If the dictionary is referred to, then the definition of radicalisation, shorn of any particular religion, is a “process by which an individual or group comes to adopt increasingly extreme political, social, or religious ideals and aspirations that reject or undermine contemporary ideas and expressions”. In other words, there is adequate clarity that a socio-political or religious paradigm is heir to multiplicity of interpretations. This is so notwithstanding the fact that the quintessence of an archetypical representation is, as a rule, iron clad.
The oddity that expresses itself in the manifoldness of array in exegesis—if neuro-science is to be invoked—may only be attributed to the manner in which any sentient being perceived a particular feature outside itself. To that end, no two discernments can be said to possess exactly an identical view. Therefore, the experience of subject “x”—despite the fact that she tastes, ceteris paribus, the same flavour—would at least be minimally different from that of subject “y”. The interpretation of no two occipital lobes which enclose the principal visual cortex can be said to be unerringly indistinguishable: such are the vagaries of creation. Suppose sapient architecture is innately built on lines that have been described above and principally about aspects that have a bearing on day-to-day existence. In that case, it is no gainsaying that there would quite obviously be not only misinterpretations in socio-political and religious thought but confusion and belligerence as well. This article examines Islam in the context of the above backdrop.
Five Schools of Islamic Law
There are five key mazhabs or schools in Islam. The primary ones are a) Hanafi, b) shafii, c) Maliki, d) Hanbali, and e) Zakatriya (which is chiefly Shia). The Muslims of India are predominantly from the Hanafi sect of Islam. The sect adheres to the school of thought propounded by Imam Abu Hanifa and is considered to be the most liberal of the four Islamic schools of thought. Although there is virtually no difference between the doctrine or the rituals between the four schools, the Hanbali sect, who term themselves Wahabi or Salafi in Saudi Arabia, advocates the literal interpretation of textual sources. It, therefore, derives its canonical laws or Sharia primarily from the Quran, the Hadith, which are the sayings and customs of Prophet Muhammad and the views of the Prophet’s companions. In other words, Sharia classifies every person’s performance in life into five categories. These constitute ones that are a) obligatory, b) recommended, c) permitted, d) discouraged and, e) forbidden. Accordingly, life derives its very existence from the significance and import in light of “the clarity with which the path that has been taken to the watering place.” Sharia epitomises this ineffaceable concept in Islam.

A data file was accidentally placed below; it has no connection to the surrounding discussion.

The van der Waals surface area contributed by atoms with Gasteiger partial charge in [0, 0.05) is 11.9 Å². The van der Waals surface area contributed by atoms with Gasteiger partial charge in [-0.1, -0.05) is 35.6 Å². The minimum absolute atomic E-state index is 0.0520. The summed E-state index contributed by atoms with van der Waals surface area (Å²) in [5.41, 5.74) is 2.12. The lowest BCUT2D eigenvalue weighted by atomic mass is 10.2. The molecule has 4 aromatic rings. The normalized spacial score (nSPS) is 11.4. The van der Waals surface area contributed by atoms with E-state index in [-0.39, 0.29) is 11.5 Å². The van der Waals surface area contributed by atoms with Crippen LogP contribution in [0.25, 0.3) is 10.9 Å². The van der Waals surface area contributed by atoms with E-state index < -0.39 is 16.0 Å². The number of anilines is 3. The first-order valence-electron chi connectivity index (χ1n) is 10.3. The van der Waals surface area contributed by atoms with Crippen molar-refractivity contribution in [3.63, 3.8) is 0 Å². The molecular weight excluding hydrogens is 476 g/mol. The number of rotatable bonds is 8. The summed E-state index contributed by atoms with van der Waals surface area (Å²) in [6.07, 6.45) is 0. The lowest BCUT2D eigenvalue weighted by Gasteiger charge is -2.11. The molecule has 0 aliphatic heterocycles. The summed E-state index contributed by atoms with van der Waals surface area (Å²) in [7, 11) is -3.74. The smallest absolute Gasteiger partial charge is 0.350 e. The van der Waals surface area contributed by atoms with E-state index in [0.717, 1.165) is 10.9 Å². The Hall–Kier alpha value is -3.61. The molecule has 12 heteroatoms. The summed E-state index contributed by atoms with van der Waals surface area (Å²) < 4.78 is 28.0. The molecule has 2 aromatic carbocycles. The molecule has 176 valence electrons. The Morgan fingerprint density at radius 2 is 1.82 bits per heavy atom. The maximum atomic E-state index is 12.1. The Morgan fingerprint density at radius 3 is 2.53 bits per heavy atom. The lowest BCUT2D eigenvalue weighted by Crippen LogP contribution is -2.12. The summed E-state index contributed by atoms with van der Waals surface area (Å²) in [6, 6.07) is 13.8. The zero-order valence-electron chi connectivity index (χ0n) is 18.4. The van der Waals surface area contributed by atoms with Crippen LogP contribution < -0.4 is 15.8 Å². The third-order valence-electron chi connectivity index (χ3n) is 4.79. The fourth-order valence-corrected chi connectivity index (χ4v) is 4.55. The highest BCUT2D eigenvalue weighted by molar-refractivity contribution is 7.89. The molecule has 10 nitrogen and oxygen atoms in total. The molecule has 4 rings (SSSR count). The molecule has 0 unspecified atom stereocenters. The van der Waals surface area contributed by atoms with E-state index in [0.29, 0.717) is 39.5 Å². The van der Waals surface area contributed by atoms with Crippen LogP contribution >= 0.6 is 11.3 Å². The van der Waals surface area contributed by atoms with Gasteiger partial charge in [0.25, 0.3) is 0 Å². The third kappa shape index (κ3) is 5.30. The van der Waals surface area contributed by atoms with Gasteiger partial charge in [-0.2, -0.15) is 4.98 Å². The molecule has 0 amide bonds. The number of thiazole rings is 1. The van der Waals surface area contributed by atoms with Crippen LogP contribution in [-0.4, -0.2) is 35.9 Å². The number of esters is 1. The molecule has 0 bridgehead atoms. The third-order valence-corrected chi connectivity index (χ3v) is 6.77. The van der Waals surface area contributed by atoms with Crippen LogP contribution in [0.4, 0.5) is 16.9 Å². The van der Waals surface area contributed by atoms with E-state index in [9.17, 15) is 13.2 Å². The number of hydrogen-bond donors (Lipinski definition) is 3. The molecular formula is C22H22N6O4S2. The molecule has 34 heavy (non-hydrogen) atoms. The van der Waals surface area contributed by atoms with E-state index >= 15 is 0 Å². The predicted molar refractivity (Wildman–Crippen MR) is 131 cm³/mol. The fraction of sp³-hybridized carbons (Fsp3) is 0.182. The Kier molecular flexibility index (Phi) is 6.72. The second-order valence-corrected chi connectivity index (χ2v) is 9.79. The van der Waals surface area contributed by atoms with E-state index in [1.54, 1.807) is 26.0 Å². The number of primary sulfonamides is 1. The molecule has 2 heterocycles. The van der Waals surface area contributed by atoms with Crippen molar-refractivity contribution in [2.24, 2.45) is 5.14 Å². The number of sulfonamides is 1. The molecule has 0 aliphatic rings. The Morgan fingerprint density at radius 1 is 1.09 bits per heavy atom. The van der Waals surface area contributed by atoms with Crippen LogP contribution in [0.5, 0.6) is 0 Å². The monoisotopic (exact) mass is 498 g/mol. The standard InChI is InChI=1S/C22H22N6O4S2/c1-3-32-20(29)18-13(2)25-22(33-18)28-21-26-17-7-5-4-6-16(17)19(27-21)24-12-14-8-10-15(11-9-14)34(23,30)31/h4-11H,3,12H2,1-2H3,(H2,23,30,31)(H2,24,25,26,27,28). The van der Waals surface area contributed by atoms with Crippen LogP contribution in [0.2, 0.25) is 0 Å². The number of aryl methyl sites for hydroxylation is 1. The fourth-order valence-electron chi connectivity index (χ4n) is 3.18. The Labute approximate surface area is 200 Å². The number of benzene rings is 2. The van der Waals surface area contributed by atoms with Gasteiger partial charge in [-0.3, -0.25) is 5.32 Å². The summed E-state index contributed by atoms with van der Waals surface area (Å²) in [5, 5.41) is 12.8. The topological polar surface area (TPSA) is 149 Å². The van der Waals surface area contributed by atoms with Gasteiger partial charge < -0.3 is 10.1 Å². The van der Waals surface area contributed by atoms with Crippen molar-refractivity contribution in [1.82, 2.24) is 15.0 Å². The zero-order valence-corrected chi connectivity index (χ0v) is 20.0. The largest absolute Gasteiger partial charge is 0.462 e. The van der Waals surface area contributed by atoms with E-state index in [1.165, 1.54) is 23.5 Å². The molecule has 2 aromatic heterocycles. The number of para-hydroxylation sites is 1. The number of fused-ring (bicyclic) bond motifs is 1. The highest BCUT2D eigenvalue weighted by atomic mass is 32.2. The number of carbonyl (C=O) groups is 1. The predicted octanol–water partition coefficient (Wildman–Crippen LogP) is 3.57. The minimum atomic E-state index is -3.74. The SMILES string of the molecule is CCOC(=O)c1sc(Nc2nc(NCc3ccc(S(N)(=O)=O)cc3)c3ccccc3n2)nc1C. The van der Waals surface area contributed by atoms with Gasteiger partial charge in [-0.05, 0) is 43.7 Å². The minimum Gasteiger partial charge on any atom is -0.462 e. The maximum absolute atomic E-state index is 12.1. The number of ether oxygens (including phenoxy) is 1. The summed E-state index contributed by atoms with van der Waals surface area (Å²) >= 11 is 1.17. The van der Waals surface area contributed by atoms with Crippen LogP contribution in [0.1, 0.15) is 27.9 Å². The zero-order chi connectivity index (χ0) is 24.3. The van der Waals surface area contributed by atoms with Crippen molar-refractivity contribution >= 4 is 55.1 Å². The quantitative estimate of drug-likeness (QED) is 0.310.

But as the article has sought to the preamble, there would be imperfections in the construal mechanism for what may constitute as recommended by way of zakat or charitable donation by a Muslim. The amount that is to be donated by way of zakat is normally based on the value of every possession that a person has. It is, as a rule, 2.5 per cent of a Muslim’s total savings and wealth above a minimum amount known as nisab. Still, interpreters of Islamic jurisprudence differ on both nisab and other aspects that pertain to zakat, including, of course, how such a recommended practice is to be calculated. After all, it is not as if there is an institution such as the Indian Government’s “Central Processing Centre” in Bangalore which computes zakat. To that end, if there is no emergence of a clear answer from the sacred texts of Islam. The Hanbali school does not accept legal discretion or the customs of the quam as a sound basis for the derivation of the Islamic law. This is in contrast to the methodology which Islamic schools such as Hanafi and Maliki accept. Therefore, the Hanbali school is the proponent of a strict traditional school of jurisprudence in Sunni Islam. Indeed, it is the Hanbali school that is spearheading the radicalisation process in Islam. The fact that the concept of radicalisation is inherent can be seen from the fact that the Hanbali school reveals that it is not only the chief sect that drives the actions and motivations of Islamist formations such as al-Qaeda and ISIS (although there are members of other sects in both the groupings as well!), the fact of the matter is that with the “entrance” of both al-Qaeda in the Indian subcontinent (AQIS) and ISIS by way of the Waliyah-i-Hind (Guardianship of Hindustan) into India there is a possibility that the atmospherics of the present would witness the radicalisation of an important group of Muslims in India.